"Yes," I said, grateful at the mishearing. The boy looked impressed. I had no idea what a pile driver was. But looking back on it, I realised suddenly that if the boy had misheard what I had said, then maybe I had misheard what my mother had said in the first place. I felt shy at going back to my mother to ask her again what father did, as it's the sort of thing I really should know by the age of eight or nine, so I decided to go to my knowledgeable elder brother, Ralph.

"Ralph, what does our father do for a living?"

For once, Ralph dodged the direct question.

"Well, what do you think he does?"

"Well, I think he's a . . ."

I fell silent.

"Well, I once asked our mother what he was and she said he was a pearl diver."

"A pool diva?"

"A what?"

"A . . . well, a diva is someone who is very very good at something. And pool is the American word for billiards. So maybe he is a champion billiards player."

"Do you really think he is a champion billiards player?"

"No, I don't."

"Well, what do you think he is?"

"Well, I always thought he designed farmer's suits."

"Farmer's suits?"

"Yes. I once asked mother what he did and she said something about farmer's suits. I wasn't sure if he sold them or designed them."

By now I was beginning to feel slightly panicky. Having for years not cared what he did, I now suddenly wanted to know for certain, especially faced as I was with all these wildly conflicting theories.

"Let's go and ask mother together," I suggested. "Please."

"Oh, all right," sighed Ralph, with one of those sighs that make it sound as if you are giving in very reluctantly, whereas you really want quite want to do it.

We found mother darning some socks, which mothers really did do in those days, and sat either side of her,

"Mother," said Ralph.

"Mother," I said.

"We have both asked you," said Ralph, "what father does for a living."

"And you have told us," I said.

"But I got the impression from you that he made farmer's suits," he said.

"And I got the impression that he was a man who hunted for pearls," I said.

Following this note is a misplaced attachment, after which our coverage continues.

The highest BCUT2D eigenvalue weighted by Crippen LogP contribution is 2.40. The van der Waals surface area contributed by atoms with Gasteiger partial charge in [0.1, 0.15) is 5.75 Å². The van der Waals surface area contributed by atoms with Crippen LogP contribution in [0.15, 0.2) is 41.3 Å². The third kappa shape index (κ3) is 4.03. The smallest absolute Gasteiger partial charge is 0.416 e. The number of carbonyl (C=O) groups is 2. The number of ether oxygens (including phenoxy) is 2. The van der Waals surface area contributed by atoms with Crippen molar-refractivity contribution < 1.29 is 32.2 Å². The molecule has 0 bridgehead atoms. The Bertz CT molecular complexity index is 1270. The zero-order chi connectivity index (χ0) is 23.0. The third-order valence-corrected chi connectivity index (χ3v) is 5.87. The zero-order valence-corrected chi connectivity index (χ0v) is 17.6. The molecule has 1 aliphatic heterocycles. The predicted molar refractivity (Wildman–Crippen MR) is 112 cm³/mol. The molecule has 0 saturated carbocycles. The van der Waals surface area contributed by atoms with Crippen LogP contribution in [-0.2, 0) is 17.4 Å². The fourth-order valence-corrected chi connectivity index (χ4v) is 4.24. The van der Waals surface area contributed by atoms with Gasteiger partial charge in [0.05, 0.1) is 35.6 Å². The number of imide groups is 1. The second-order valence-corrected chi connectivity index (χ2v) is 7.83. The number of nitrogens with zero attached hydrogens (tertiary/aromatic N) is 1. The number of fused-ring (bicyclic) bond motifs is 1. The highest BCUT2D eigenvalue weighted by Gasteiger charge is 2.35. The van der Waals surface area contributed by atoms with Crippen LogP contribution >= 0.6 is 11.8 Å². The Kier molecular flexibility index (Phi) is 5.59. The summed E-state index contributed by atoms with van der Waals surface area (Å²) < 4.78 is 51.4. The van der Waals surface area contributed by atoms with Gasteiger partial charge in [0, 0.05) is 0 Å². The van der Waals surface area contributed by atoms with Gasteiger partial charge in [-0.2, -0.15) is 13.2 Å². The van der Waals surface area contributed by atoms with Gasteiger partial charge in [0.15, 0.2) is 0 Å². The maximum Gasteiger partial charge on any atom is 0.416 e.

"One of us is clearly wrong," said Ralph.

"Probably both of us," I said.

"So we have come to give you one last chance," said Ralph.

"What does he do for a living?" I said.

"Oh, tell us, mother!" cried Ralph.

"Do tell us!" I cried.

"It's very boring," she said. "He works in the medical industry. He makes and sells all the medicines which you see in chemist's shops. He is in the business of making people better. Indirectly."

This was so stunnngly boring that there was a short, respectful silence. Followed by an obvious question.

"So why did I think he was a pearl-diver ?" I said.

"I probably used the expression which he sometimes uses of himself, " she said. "Occasionally he refers to himself ruefully as a 'pill-dealer'."

Yes, that would explain everything. It would be quite easy to mishear "pill-dealer" as "pearl diver". But how flat to have everything explained.

"I keep urging him to make it sound more interesting and say that he is in the pharmaceutical industry."

"Farmer's suits!" said Ralph. "That's what I must have heard!"

He looked flattened too.

"He doesn't talk about it much," she said. "He wishes he could have been something grander. Perhaps he will be one day."

Ralph and I didn't talk about it again after that, either. I rather regretted the days when I had thought my father might be a pearl-diver. And I guess that even Ralph thought that farmer's suits might be more interesting than aspirins.

First draft of Someone Like Me, 2004